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    LVHN and Jefferson Health announce plans for merger

    Lehigh Valley Health Network and Philadelphia-based Jefferson Health on Tuesday announced plans to merge, a move that leaders of the health care systems say would expand access to care for patients in the Lehigh Valley.

    LVHN and Jefferson have signed a non-binding letter of intent to create an integrated care delivery system. If the plan goes through, the merger would result in a network with a national research university, an expanded not-for-profit health plan, 30 hospitals, more than 700 outpatient sites, and more than 62,000 employed faculty, clinicians and staff across eastern Pennsylvania and southern New Jersey. Annual revenue would be estimated to be $12 billion to $14 billion.

    Thomas Jefferson University in Philadelphia as well as Jefferson Health Plans, formerly Health Partners Plans, which offers Medicaid, Medicare and CHIP plans, will be part of the merger.

    Dr. Brian Nester, president and CEO of LVHN, said in an interview Tuesday that the two health systems began serious talks of merging about six months ago. He said Jefferson Health is a system that combines primary care, specialty care and insurance coverage all under one umbrella, and LVHN becoming part of that is the primary motivation behind the merger. The type of model Jefferson uses the integrated delivery and financing system, was created to reduce waste in medical spending, improve coordination of care, create better population health outcomes and increase access to care.

    But he added that there is a lot for both to gain. He said the university and medical school will help bring more talent into the Lehigh Valley and the expansion of the health plan will improve care for many, especially those who are currently underserved.

    “It’s not commercial insurance. It’s focused on taking care of people that tend to be highly concentrated in Medicaid and Medicare and also working folks that are in the exchange and have Affordable Care Act products,” Nester said. “If you give better care you make it more available, [if] you get patients engaged they’ll have better outcomes and won’t require hospital service or unnecessary therapies — that will ultimately lower the cost of care.”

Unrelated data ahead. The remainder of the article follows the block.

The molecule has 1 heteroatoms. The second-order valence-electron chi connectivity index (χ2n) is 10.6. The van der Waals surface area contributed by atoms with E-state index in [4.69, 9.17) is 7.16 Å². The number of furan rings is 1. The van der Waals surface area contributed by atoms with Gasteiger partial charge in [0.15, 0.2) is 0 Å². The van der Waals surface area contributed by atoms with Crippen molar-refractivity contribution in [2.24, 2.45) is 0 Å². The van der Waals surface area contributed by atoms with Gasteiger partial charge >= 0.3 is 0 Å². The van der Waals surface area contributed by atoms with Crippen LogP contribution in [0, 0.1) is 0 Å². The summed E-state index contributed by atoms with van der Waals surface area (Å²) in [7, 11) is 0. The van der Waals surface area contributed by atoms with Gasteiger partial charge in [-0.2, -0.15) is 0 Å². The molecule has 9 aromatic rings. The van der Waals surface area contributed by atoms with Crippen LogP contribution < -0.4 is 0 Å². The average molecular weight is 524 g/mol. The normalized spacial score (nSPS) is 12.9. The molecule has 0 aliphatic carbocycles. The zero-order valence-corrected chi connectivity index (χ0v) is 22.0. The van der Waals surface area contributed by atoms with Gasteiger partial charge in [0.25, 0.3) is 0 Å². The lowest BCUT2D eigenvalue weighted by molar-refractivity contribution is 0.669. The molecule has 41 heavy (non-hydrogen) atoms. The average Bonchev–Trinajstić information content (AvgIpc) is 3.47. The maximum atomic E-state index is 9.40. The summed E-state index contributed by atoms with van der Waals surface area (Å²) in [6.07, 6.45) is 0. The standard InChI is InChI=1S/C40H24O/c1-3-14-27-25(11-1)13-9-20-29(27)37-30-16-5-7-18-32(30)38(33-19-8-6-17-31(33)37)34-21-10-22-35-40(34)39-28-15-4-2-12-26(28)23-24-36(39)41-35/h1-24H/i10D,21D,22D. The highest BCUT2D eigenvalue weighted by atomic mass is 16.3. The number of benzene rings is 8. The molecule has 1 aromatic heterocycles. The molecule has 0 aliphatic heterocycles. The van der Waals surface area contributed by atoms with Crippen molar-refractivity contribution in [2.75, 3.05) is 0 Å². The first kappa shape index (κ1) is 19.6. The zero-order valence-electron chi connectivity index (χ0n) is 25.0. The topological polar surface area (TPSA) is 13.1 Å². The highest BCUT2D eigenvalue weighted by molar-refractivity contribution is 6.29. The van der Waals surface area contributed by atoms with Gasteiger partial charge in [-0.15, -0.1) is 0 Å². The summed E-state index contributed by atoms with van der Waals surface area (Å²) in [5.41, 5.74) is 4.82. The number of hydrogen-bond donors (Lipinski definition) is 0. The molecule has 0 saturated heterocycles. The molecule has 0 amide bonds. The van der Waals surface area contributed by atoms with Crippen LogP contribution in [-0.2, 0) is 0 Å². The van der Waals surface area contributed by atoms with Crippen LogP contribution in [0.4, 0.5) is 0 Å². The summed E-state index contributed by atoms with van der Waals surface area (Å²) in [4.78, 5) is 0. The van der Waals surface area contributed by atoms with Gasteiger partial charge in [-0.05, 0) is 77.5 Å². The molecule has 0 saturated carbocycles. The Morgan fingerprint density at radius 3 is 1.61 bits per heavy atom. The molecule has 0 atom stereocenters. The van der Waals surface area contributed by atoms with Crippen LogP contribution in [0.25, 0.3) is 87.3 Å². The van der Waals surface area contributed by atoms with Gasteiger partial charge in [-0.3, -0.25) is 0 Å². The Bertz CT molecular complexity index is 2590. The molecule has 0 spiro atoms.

Dr. Joseph Cacchione, CEO of Jefferson, said the system acquired what is now Jefferson Health Plans less than two years ago and its integrated approach is a better way to deliver care and finance health care.

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    “When Medicaid patients come into most hospitals their care is fragmented and often episodic and anecdotal. When the provider now owns the premium dollar, their impetus is to make sure those patients get care on a relatively frequent basis and access to care,” Caccione said. “We think we can do better for patients at a lower cost to the community and to the state when it’s all said and done.”

    Nester added that the merger will allow both systems to expand and improve their specialties.

    “We’ll be able to take the best of our programs and invest into their programs and capitalize on creating even deeper services that will be even more accessible in areas such as orthopedics, heart, vascular, cancer care and neurosciences,” Nester said.

    Cacchione said the health care landscape and needs in each system’s respective communities are changing, and the merger represents an evolution, one that will grow and protect access to affordable, high-quality and innovative care. He said this is especially true for patients from historically under-served backgrounds and communities.

    “When we had the first meeting with Brian Nestor and his team, the similarities in terms of strategy and our commitment to population health and where the systems saw themselves going, that synergy, that congruence between the two systems gave a strategic foundation — that we could probably do more together than we could do separately,” Cacchione said.

    But before the two nonprofit health systems can merge, further negotiations are needed, as is the execution of a definitive agreement. The deal also requires regulatory approvals and completion of yet-to-be-set closing conditions.

    Should the deal close Jefferson’s CEO Dr. Joseph Cacchione will continue to serve as CEO of the entire combined network. Nester will serve as executive vice president under Cacchione and as president and chief operating officer of “the legacy Lehigh Valley Health Network.” Jefferson’s Dr. Baligh R. Yehia will also serve as an executive vice president under Cacchione but will hold the roles of chief transformation officer and president of “the legacy Jefferson Health.”